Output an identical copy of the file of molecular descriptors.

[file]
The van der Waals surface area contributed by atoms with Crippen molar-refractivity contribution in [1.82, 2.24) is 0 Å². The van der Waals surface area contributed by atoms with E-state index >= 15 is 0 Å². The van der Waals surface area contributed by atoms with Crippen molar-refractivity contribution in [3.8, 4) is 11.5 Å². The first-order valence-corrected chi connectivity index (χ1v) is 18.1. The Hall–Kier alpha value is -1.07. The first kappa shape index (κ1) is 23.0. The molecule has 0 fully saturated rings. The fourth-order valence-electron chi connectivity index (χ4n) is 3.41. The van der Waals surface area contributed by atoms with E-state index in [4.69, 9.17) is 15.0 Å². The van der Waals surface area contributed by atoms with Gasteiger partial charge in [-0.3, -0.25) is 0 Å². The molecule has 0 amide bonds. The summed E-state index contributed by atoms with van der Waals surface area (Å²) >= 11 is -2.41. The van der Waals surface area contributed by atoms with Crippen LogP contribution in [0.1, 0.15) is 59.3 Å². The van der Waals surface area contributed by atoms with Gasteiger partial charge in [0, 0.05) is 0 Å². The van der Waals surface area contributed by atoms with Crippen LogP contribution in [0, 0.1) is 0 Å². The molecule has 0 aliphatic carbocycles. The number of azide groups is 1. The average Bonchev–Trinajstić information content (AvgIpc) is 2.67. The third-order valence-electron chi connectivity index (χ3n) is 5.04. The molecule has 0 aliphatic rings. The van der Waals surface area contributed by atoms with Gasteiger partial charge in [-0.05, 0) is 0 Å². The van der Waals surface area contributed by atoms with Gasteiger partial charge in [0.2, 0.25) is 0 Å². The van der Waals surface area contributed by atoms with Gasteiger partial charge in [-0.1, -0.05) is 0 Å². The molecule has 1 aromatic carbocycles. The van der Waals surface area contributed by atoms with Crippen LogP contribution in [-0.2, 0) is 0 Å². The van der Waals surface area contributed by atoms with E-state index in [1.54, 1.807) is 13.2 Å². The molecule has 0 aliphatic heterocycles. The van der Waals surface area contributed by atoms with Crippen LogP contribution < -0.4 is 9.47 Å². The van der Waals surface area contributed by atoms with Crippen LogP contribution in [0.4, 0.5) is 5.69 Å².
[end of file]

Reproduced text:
The van der Waals surface area contributed by atoms with Crippen molar-refractivity contribution in [1.82, 2.24) is 0 Å². The van der Waals surface area contributed by atoms with E-state index >= 15 is 0 Å². The van der Waals surface area contributed by atoms with Crippen molar-refractivity contribution in [3.8, 4) is 11.5 Å². The first-order valence-corrected chi connectivity index (χ1v) is 18.1. The Hall–Kier alpha value is -1.07. The first kappa shape index (κ1) is 23.0. The molecule has 0 fully saturated rings. The fourth-order valence-electron chi connectivity index (χ4n) is 3.41. The van der Waals surface area contributed by atoms with E-state index in [4.69, 9.17) is 15.0 Å². The van der Waals surface area contributed by atoms with Gasteiger partial charge in [-0.3, -0.25) is 0 Å². The molecule has 0 amide bonds. The summed E-state index contributed by atoms with van der Waals surface area (Å²) >= 11 is -2.41. The van der Waals surface area contributed by atoms with Crippen LogP contribution in [0.1, 0.15) is 59.3 Å². The van der Waals surface area contributed by atoms with Gasteiger partial charge in [0, 0.05) is 0 Å². The van der Waals surface area contributed by atoms with Crippen LogP contribution in [0, 0.1) is 0 Å². The molecule has 0 aliphatic carbocycles. The number of azide groups is 1. The average Bonchev–Trinajstić information content (AvgIpc) is 2.67. The third-order valence-electron chi connectivity index (χ3n) is 5.04. The molecule has 0 aliphatic rings. The van der Waals surface area contributed by atoms with Gasteiger partial charge in [-0.05, 0) is 0 Å². The van der Waals surface area contributed by atoms with Gasteiger partial charge in [0.2, 0.25) is 0 Å². The van der Waals surface area contributed by atoms with Gasteiger partial charge in [-0.1, -0.05) is 0 Å². The molecule has 1 aromatic carbocycles. The van der Waals surface area contributed by atoms with Crippen LogP contribution in [-0.2, 0) is 0 Å². The van der Waals surface area contributed by atoms with E-state index in [1.54, 1.807) is 13.2 Å². The molecule has 0 aliphatic heterocycles. The van der Waals surface area contributed by atoms with Crippen LogP contribution < -0.4 is 9.47 Å². The van der Waals surface area contributed by atoms with Crippen LogP contribution in [0.4, 0.5) is 5.69 Å².